Parents can use the jigsaw puzzle metaphor to illustrate how easily one online person can gather personal information about another individual.
In the digital world just two revealed personal facts provide enough information to help someone figure out and learn more about a person. While today’s online kids all know not to share a combined first and last name, they are less savvy about combinations such as a first name and an athletic team or school identification — details that can be combined and used to identify even more information about a child.
The jigsaw metaphor, which I’ve used for years with fourth and fifth grade students, concretely illustrates how it’s possible to figure out information.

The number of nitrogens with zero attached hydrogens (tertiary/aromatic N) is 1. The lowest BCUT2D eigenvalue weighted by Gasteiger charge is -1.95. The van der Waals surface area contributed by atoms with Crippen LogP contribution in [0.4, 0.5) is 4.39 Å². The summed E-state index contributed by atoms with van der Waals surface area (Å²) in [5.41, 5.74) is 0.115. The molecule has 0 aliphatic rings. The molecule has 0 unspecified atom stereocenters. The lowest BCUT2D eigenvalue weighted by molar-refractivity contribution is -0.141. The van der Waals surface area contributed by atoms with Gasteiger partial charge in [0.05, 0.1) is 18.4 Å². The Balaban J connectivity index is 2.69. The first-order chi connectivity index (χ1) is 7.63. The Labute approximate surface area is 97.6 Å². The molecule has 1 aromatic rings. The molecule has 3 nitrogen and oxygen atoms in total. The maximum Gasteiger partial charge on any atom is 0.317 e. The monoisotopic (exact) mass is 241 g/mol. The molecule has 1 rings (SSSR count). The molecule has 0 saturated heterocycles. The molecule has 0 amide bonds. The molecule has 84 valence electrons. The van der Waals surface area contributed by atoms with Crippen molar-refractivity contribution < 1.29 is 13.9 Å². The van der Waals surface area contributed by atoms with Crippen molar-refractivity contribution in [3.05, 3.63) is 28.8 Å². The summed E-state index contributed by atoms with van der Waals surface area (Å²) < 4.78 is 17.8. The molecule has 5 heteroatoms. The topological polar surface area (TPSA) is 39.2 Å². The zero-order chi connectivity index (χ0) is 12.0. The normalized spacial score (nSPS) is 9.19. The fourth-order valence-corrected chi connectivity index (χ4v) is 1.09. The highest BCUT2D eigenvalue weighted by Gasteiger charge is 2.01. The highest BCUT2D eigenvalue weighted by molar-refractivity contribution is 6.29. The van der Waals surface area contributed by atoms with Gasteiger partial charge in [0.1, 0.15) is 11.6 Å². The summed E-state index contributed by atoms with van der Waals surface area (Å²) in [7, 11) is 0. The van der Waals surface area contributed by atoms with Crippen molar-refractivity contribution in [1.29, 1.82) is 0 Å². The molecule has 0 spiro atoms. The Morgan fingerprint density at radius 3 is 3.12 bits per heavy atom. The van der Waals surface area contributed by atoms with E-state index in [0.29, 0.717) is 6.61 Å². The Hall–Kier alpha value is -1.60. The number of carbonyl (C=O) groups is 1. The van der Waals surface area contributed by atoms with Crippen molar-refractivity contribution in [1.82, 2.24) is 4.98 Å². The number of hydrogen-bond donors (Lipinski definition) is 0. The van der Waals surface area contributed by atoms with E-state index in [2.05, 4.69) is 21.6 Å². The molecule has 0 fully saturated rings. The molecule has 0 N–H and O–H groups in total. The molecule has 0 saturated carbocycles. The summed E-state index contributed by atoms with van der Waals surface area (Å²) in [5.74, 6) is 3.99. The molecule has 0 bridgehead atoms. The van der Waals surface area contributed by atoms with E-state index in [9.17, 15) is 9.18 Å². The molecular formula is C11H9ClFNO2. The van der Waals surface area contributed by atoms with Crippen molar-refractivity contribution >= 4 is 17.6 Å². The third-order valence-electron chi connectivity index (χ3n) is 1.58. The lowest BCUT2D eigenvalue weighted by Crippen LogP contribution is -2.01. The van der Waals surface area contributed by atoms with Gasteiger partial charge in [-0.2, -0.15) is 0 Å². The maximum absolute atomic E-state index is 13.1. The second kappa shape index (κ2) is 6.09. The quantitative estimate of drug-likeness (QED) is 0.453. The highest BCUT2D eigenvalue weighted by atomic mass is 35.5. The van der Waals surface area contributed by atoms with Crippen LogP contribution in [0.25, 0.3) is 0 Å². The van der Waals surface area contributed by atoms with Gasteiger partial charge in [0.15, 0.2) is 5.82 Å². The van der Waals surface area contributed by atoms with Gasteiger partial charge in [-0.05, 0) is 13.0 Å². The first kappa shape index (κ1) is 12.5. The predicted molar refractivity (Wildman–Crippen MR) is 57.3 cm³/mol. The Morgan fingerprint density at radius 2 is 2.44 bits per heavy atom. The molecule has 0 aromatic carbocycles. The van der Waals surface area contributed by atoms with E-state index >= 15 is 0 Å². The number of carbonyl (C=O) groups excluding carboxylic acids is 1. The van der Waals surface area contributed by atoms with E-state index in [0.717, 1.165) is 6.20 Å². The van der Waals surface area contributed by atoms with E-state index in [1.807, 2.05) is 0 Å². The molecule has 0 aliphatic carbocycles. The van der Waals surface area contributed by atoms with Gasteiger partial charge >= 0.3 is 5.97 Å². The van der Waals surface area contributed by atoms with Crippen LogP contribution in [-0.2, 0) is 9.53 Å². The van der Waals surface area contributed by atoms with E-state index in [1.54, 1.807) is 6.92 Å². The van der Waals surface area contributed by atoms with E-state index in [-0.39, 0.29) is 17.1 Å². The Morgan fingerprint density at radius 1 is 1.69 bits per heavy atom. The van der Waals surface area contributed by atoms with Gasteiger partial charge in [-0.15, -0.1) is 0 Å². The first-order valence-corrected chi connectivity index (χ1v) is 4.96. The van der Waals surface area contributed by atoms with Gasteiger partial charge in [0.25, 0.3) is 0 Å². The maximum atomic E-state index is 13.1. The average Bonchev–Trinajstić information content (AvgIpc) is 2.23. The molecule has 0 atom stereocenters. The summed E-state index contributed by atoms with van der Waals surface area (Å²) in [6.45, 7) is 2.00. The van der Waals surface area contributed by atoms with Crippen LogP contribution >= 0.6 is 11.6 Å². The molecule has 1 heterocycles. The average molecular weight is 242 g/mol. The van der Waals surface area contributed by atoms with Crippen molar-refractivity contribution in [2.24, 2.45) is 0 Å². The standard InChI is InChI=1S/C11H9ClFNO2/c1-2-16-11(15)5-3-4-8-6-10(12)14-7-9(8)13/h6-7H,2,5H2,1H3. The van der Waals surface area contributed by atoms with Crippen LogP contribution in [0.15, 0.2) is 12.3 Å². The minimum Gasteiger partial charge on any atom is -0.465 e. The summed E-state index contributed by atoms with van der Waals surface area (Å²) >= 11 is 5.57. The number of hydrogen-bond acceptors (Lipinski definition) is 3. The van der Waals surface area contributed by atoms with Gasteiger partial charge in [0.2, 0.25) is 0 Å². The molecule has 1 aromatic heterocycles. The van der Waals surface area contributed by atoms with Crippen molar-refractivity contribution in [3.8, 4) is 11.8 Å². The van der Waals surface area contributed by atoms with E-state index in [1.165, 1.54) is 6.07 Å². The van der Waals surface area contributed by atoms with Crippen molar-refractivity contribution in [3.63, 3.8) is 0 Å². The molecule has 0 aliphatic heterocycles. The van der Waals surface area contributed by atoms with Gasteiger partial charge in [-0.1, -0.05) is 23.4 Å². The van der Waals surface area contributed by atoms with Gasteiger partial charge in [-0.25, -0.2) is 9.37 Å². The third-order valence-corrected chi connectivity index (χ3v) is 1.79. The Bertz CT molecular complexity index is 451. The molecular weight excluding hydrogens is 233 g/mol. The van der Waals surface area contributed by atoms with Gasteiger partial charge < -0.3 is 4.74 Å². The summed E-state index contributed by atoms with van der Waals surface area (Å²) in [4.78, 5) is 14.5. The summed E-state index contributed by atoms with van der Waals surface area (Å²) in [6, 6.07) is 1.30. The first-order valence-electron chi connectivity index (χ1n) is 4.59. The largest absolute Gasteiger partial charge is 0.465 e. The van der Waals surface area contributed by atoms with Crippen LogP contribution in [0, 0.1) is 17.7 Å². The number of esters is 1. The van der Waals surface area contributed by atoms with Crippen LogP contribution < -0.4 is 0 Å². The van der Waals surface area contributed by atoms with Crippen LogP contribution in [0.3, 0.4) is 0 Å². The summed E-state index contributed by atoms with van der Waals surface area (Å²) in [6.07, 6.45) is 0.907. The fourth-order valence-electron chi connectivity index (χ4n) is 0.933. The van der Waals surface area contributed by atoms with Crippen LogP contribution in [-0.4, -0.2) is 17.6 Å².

Think about puzzle strategy. When family members put together a jigsaw puzzle they first work on sections, finding all of the pieces of one color or pattern. A person spends a lot of time trying to put two pieces together, but almost as soon as two pieces fit together, quite a few other pieces fit together in quick succession. In the same way two pieces of personal information can be combined in the digital world, leading to the discovery of additional personal information.
Adolescents may laugh or roll their eyes at this explanation. Younger children, however, who are just beginning to explore the digital world, do listen to conversations like this. The more discussions, the more children build a foundation of information that can be used to support future digital behavior. This information just might pop into a child’s head when he or she has to make a challenging digital decision during the teenage years.